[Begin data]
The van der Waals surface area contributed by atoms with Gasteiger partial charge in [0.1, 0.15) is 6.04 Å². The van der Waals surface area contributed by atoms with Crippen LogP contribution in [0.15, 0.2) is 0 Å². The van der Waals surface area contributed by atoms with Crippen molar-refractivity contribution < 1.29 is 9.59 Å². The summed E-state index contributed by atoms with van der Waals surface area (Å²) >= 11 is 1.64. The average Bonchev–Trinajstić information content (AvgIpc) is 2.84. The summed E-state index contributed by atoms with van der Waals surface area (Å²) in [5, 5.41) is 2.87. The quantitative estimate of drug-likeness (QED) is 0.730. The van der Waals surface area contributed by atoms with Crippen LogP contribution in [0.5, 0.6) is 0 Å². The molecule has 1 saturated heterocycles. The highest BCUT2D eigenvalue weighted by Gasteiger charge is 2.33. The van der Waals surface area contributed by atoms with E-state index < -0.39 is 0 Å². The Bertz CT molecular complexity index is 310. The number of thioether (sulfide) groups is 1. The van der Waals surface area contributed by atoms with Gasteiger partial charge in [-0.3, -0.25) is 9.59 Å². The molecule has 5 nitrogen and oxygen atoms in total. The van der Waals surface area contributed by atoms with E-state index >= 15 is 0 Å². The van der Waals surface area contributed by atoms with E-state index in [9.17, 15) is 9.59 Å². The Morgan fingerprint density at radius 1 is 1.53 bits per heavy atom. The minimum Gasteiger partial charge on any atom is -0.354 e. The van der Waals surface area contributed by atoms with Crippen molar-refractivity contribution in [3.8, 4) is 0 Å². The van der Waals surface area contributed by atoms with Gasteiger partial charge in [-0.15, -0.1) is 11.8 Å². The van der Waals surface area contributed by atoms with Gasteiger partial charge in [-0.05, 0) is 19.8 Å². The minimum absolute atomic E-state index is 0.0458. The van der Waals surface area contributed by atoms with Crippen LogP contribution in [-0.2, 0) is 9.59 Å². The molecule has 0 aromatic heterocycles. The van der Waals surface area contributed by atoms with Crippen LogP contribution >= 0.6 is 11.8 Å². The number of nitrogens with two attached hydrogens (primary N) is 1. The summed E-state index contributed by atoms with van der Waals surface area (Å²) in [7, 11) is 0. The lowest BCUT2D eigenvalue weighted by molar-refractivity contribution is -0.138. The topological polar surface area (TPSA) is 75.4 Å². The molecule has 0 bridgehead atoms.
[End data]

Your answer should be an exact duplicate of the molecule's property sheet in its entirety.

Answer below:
The van der Waals surface area contributed by atoms with Gasteiger partial charge in [0.1, 0.15) is 6.04 Å². The van der Waals surface area contributed by atoms with Crippen LogP contribution in [0.15, 0.2) is 0 Å². The van der Waals surface area contributed by atoms with Crippen molar-refractivity contribution < 1.29 is 9.59 Å². The summed E-state index contributed by atoms with van der Waals surface area (Å²) >= 11 is 1.64. The average Bonchev–Trinajstić information content (AvgIpc) is 2.84. The summed E-state index contributed by atoms with van der Waals surface area (Å²) in [5, 5.41) is 2.87. The quantitative estimate of drug-likeness (QED) is 0.730. The van der Waals surface area contributed by atoms with Crippen LogP contribution in [0.5, 0.6) is 0 Å². The molecule has 1 saturated heterocycles. The highest BCUT2D eigenvalue weighted by Gasteiger charge is 2.33. The van der Waals surface area contributed by atoms with E-state index < -0.39 is 0 Å². The Bertz CT molecular complexity index is 310. The number of thioether (sulfide) groups is 1. The van der Waals surface area contributed by atoms with Gasteiger partial charge in [-0.3, -0.25) is 9.59 Å². The molecule has 5 nitrogen and oxygen atoms in total. The van der Waals surface area contributed by atoms with E-state index >= 15 is 0 Å². The van der Waals surface area contributed by atoms with E-state index in [9.17, 15) is 9.59 Å². The Morgan fingerprint density at radius 1 is 1.53 bits per heavy atom. The minimum Gasteiger partial charge on any atom is -0.354 e. The van der Waals surface area contributed by atoms with Crippen molar-refractivity contribution in [3.8, 4) is 0 Å². The van der Waals surface area contributed by atoms with Gasteiger partial charge in [-0.15, -0.1) is 11.8 Å². The van der Waals surface area contributed by atoms with Gasteiger partial charge in [-0.05, 0) is 19.8 Å². The minimum absolute atomic E-state index is 0.0458. The van der Waals surface area contributed by atoms with Crippen LogP contribution in [-0.2, 0) is 9.59 Å². The molecule has 0 aromatic heterocycles. The van der Waals surface area contributed by atoms with Crippen LogP contribution >= 0.6 is 11.8 Å². The number of nitrogens with two attached hydrogens (primary N) is 1. The summed E-state index contributed by atoms with van der Waals surface area (Å²) in [7, 11) is 0. The lowest BCUT2D eigenvalue weighted by molar-refractivity contribution is -0.138. The topological polar surface area (TPSA) is 75.4 Å². The molecule has 0 bridgehead atoms.